The directorial debut of John Wells, best known for his work as a writer and producer on glossy prestige network dramas like ER and The West Wing, The Company Men takes on the very topical subject of corporate downsizing. It's perhaps too topical, as it's hard to see people queuing up to see a film that essentially reiterates what they've been hearing on the news for the past two years and, for many, experiencing in their own lives. But Wells brings all the skills he learned from his decades in television to bear on the film, and it's nothing if not slick, taking a tired subject matter and making it as engaging as it possibly can.

Wells is aided by some excellent actors. Tommy Lee Jones brings a wryness and gravitas to his role as the higher up forced to watch as the company he helped build guts itself from the inside, no surprise really, as Tommy Lee Jones could exude wry gravitas ordering a pizza. Chris Cooper gives a remarkable performance, saddled with the least rewarding, most underwritten role, he manages to make his character's march through the most obvious aging businessman made redundant cliches so heartbreaking you almost forget they're cliches.

They're really just the supporting characters though; the film's main focus is on Ben Affleck as the youngest and first to be fired. As he struggles to find another job, he is forced to deal with his bruised ego and loss of status, eventually having to humble himself by accepting a charity job putting up dry wall from his brother-in-law (Kevin Costner, who wasn't about to get left out of any film uniting the most all-American looking actors in America). There are some nice moments and interesting details, particularly in the depiction of the bizarre purgatory of the outplacement center, but it still winds up feeling too much like a classier version of Jersey Girl or any of the million other “yuppie loses everything but learns about himself” films Ben Affleck made back when he was still a movie star.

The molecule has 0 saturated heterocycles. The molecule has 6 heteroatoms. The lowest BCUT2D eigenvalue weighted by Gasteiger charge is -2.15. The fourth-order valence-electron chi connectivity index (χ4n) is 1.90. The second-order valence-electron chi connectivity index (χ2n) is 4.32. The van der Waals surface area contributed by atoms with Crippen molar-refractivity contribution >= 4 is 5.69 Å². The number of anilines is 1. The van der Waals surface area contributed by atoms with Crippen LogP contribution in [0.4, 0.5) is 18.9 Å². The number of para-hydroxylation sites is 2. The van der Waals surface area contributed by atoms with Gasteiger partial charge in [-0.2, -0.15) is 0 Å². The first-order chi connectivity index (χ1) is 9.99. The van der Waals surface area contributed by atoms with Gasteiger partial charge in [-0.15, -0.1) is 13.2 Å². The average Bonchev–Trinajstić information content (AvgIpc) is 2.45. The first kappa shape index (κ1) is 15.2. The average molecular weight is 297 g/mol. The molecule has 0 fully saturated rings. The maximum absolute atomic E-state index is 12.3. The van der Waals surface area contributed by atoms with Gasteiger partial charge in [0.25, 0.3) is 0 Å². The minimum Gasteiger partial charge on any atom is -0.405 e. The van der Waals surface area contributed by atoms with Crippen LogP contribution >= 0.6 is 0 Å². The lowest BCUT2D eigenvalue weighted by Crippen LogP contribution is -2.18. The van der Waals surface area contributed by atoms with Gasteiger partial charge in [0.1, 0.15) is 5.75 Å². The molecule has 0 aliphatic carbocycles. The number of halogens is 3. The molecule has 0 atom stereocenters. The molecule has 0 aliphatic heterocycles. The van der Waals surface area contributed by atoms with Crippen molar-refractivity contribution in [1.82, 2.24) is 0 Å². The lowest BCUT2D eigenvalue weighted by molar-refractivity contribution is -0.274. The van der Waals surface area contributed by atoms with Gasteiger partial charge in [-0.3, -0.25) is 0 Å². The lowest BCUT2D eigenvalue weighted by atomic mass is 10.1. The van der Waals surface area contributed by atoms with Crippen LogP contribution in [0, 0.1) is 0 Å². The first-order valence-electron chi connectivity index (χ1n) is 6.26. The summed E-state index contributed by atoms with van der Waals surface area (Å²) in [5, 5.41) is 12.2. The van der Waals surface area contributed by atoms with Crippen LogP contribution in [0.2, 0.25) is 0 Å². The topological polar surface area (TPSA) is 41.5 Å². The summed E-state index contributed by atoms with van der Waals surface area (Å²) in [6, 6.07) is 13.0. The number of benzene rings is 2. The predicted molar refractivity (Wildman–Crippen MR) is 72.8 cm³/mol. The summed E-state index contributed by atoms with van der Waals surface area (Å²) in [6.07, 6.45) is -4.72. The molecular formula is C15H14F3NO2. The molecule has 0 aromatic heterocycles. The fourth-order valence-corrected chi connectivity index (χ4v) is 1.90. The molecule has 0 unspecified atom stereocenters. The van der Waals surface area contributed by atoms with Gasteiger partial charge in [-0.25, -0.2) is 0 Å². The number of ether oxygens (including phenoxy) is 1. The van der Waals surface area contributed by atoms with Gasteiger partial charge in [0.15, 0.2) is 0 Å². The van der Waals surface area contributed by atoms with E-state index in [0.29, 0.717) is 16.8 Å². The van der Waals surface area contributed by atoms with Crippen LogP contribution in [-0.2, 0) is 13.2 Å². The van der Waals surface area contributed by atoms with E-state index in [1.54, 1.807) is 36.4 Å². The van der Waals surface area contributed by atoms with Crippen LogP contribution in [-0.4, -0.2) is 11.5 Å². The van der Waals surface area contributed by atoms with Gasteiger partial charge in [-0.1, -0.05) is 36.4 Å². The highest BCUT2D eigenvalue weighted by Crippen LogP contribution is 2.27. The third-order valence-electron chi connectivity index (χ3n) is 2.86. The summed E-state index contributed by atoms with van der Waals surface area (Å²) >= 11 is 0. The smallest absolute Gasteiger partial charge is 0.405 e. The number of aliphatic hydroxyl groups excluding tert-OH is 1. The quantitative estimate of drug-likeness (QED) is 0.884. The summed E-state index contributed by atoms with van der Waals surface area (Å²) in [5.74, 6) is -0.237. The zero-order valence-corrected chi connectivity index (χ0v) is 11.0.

The Company Men is heavy-handed and obvious in places, and genuine and heartfelt in others. It's very much of a piece with Wells' TV work, but what the best of those shows had that The Company Men lacks is a truly dynamic subject matter. It's like the domestic sub-plots of ER or The West Wing without the parts where they're saving peoples lives and running the country. The drama in The Company Men is so low key it often feels non-existent.

Of course there's nothing wrong with a quiet character study, but these characters don't have a terrible amount of depth. They function more as symbols, each representing a different segment of America. Overtly political films tend to sacrifice character and subtlety to make their point, but the point Wells is making, while not one most would disagree with, is also nothing we haven't all heard before. The Company Men is a very skillfully made film, but it plays it so safe and conventional it's hard to imagine anyone really connecting with it. It's made to be mildly enjoyed and then forgotten.

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